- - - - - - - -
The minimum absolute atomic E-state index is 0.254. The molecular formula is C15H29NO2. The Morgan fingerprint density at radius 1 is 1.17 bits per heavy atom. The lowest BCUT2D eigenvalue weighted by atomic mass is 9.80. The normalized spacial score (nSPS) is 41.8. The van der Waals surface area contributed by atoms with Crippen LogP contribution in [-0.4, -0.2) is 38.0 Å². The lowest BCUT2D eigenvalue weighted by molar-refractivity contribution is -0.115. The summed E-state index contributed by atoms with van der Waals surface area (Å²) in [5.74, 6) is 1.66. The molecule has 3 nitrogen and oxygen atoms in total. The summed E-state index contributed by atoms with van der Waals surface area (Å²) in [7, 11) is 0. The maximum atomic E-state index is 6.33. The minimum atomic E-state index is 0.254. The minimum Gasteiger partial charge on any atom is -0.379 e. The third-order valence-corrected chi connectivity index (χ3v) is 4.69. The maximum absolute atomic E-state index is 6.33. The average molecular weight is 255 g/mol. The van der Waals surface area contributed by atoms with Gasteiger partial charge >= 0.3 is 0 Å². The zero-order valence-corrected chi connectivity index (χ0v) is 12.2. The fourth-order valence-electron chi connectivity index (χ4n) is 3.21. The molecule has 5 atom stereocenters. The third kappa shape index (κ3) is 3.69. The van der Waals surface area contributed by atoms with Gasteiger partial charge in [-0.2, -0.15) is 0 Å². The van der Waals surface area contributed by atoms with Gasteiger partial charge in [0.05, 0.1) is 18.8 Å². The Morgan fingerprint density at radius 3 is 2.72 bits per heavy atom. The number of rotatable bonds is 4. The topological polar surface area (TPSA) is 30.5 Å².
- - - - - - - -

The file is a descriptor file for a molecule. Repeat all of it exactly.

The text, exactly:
The minimum absolute atomic E-state index is 0.254. The molecular formula is C15H29NO2. The Morgan fingerprint density at radius 1 is 1.17 bits per heavy atom. The lowest BCUT2D eigenvalue weighted by atomic mass is 9.80. The normalized spacial score (nSPS) is 41.8. The van der Waals surface area contributed by atoms with Crippen LogP contribution in [-0.4, -0.2) is 38.0 Å². The lowest BCUT2D eigenvalue weighted by molar-refractivity contribution is -0.115. The summed E-state index contributed by atoms with van der Waals surface area (Å²) in [5.74, 6) is 1.66. The molecule has 3 nitrogen and oxygen atoms in total. The summed E-state index contributed by atoms with van der Waals surface area (Å²) in [7, 11) is 0. The maximum atomic E-state index is 6.33. The minimum atomic E-state index is 0.254. The minimum Gasteiger partial charge on any atom is -0.379 e. The third-order valence-corrected chi connectivity index (χ3v) is 4.69. The maximum absolute atomic E-state index is 6.33. The average molecular weight is 255 g/mol. The van der Waals surface area contributed by atoms with Gasteiger partial charge >= 0.3 is 0 Å². The zero-order valence-corrected chi connectivity index (χ0v) is 12.2. The fourth-order valence-electron chi connectivity index (χ4n) is 3.21. The molecule has 5 atom stereocenters. The third kappa shape index (κ3) is 3.69. The van der Waals surface area contributed by atoms with Gasteiger partial charge in [-0.2, -0.15) is 0 Å². The van der Waals surface area contributed by atoms with Gasteiger partial charge in [0.05, 0.1) is 18.8 Å². The Morgan fingerprint density at radius 3 is 2.72 bits per heavy atom. The number of rotatable bonds is 4. The topological polar surface area (TPSA) is 30.5 Å².